“The problem with communication…is the illusion that it has been accomplished.”
~George Bernard Shaw
I have been in the business of coaching for almost 17 years and whenever anyone asks me, what is the number one thing I coach on, I tell them regardless of the reason I’m hired, it frequently comes down to how to communicate with others.
This includes not only what’s being said and how it’s being said, but also (and sometimes more importantly), what is not being said.
Communication is the foundation of all good relationships and it is the most challenging for most of us. Especially when it comes to those critical and crucial conversations.
I teach my clients three coaching skills that are part of the International Coach Federation’s Core Competencies for a coach. These fall in the classification of Communicating Effectively.
Active Listening: This is the ability to focus completely on what the other individual is saying. This means all your attention is on the other person and not on what you’re going to be saying next, what your argument is going to be or what you need to pick up for dinner. This is being really present in the moment and hearing the other person’s concerns, goals, values, and beliefs about the topic.
It is paying attention not only to the words that are being said, but also the tone of voice, the body language and especially paying attention to what is not being said.
Active listening involves encouraging and exploring deeper, accepting what is being said without judgment, and understanding the essence of the other’s communication.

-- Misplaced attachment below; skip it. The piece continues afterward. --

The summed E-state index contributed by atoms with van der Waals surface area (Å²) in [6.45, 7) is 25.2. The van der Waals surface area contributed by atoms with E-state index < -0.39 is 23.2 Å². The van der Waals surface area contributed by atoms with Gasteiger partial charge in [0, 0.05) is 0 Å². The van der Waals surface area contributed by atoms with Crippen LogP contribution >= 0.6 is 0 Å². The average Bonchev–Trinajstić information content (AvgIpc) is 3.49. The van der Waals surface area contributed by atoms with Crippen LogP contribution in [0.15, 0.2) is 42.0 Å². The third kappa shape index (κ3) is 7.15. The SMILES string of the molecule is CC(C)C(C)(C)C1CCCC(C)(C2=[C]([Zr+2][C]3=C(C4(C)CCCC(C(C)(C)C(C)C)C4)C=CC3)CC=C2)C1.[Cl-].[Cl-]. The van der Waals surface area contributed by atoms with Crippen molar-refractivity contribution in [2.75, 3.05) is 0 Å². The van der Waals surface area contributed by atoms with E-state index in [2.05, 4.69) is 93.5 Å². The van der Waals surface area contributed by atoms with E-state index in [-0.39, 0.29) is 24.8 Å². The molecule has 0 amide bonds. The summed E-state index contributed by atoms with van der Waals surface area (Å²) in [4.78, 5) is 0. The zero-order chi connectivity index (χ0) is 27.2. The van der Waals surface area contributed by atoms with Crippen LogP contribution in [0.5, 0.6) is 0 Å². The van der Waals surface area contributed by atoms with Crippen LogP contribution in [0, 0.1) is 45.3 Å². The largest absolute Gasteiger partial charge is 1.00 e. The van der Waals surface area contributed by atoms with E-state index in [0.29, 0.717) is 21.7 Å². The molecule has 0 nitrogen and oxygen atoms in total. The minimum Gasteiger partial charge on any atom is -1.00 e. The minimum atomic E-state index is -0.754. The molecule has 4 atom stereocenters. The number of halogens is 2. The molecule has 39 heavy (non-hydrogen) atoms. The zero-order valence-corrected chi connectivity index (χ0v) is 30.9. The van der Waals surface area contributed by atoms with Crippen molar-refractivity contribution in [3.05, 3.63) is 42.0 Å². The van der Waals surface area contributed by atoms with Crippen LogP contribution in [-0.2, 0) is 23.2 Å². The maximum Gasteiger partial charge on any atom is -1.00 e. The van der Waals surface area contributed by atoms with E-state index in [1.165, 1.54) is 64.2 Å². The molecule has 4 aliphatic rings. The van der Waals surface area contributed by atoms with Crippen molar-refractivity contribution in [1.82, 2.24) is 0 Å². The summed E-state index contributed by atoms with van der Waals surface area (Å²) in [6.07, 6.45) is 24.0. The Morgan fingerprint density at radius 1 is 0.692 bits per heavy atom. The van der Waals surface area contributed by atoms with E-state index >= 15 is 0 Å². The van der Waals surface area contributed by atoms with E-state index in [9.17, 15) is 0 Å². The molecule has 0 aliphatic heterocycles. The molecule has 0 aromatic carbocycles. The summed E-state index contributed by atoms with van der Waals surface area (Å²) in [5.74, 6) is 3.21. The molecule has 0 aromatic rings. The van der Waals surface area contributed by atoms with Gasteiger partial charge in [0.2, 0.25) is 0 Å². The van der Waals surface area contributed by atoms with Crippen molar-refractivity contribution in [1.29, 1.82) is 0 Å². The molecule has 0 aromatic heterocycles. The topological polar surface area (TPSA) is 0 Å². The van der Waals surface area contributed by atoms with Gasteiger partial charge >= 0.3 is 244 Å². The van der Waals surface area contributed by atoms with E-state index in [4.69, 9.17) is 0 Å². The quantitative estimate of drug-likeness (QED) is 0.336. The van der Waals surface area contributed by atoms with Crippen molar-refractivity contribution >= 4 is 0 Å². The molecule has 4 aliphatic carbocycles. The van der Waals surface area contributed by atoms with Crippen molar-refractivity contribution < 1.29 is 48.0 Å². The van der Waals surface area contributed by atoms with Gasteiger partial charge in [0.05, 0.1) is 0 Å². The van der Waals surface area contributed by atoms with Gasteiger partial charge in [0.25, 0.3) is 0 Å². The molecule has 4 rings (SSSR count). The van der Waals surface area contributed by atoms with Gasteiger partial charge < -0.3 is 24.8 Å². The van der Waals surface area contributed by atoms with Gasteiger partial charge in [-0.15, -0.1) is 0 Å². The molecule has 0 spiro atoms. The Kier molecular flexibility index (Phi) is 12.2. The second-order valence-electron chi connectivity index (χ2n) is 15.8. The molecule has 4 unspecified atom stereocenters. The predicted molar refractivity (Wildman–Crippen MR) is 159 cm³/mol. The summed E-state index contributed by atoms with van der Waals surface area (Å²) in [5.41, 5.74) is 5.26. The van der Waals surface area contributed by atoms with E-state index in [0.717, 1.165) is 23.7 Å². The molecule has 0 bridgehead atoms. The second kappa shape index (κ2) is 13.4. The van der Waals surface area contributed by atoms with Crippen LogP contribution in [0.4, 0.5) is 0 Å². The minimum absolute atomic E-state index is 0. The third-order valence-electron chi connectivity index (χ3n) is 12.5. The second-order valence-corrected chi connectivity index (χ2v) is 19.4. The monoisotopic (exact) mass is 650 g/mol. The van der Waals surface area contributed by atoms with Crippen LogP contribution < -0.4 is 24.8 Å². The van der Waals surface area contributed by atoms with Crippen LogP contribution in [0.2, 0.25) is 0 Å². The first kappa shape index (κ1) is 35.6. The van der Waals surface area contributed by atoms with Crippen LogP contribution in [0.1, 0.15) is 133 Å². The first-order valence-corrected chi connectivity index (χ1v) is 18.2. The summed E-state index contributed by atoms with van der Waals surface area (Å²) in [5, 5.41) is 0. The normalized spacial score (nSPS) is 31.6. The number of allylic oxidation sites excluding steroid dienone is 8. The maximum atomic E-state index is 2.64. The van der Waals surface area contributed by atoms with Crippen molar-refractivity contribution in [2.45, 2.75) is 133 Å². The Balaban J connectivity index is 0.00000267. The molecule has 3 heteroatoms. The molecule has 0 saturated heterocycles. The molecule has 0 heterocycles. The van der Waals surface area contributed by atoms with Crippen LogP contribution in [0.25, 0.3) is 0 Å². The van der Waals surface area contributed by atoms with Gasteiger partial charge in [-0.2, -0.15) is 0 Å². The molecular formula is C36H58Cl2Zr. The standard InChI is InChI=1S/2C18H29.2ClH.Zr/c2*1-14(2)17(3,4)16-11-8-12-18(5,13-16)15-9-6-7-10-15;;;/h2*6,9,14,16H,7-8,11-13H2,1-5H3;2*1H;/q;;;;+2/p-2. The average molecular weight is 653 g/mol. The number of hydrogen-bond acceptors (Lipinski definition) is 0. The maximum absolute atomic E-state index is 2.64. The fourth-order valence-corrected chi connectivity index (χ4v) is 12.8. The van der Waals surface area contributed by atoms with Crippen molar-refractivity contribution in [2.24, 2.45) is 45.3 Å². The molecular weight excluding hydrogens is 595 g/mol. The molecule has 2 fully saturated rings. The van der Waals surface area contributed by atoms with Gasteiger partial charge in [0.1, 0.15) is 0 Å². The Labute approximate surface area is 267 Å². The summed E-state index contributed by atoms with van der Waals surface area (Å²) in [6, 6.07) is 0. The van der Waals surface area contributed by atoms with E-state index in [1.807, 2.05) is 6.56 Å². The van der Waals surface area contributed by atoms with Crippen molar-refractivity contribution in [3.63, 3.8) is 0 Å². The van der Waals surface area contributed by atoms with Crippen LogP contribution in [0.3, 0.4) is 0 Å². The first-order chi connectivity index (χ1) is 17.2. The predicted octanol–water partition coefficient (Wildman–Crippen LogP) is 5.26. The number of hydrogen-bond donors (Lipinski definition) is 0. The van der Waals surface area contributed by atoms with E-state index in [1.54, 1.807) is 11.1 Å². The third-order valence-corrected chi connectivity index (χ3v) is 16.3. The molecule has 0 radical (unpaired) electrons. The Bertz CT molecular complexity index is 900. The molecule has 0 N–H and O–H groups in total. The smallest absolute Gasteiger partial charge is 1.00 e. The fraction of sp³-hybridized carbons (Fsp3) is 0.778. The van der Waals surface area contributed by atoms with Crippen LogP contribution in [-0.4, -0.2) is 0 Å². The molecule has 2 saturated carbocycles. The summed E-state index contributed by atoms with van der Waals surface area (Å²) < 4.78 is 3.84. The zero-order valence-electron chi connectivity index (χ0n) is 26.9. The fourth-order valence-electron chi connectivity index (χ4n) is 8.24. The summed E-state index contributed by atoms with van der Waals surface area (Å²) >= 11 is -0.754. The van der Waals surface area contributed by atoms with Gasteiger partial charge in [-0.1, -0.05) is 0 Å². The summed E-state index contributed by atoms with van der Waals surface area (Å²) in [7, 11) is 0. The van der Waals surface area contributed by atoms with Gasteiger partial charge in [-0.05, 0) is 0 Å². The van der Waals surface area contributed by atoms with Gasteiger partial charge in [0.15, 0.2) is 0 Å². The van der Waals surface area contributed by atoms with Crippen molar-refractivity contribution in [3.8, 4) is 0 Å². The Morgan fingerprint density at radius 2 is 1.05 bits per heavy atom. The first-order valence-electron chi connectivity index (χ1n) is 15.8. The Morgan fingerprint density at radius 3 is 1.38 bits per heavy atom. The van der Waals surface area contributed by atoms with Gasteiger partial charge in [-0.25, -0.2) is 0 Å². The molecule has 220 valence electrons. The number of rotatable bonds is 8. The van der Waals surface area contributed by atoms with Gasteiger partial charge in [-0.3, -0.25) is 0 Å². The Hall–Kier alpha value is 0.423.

“Words are, of course, the most powerful drug used by mankind.”
~ Rudyard Kipling
Powerful Questioning: This is the ability to ask questions that really get to the core of the issue. This is the skill that can reveal the information that is needed to reach a mutually acceptable solution. Ask questions that show you are actively listening and understand their perspective.
Ask questions that help you discover, gain insight, and gain commitment or action.
Ask open-ended questions that create greater clarity, possibility or new learning.
Direct Communication: This is the ability to communicate effectively during the conversation and to use language that has the greatest impact in support of honest and open communication.
Be clear, articulate and direct in sharing and providing feedback. Reframe to help the other person understand from your perspective what you are hearing. Be clear in stating your objectives and be respectful in the conversation.
“Constantly talking isn’t necessarily communicating.”
~ Charlie Kaufman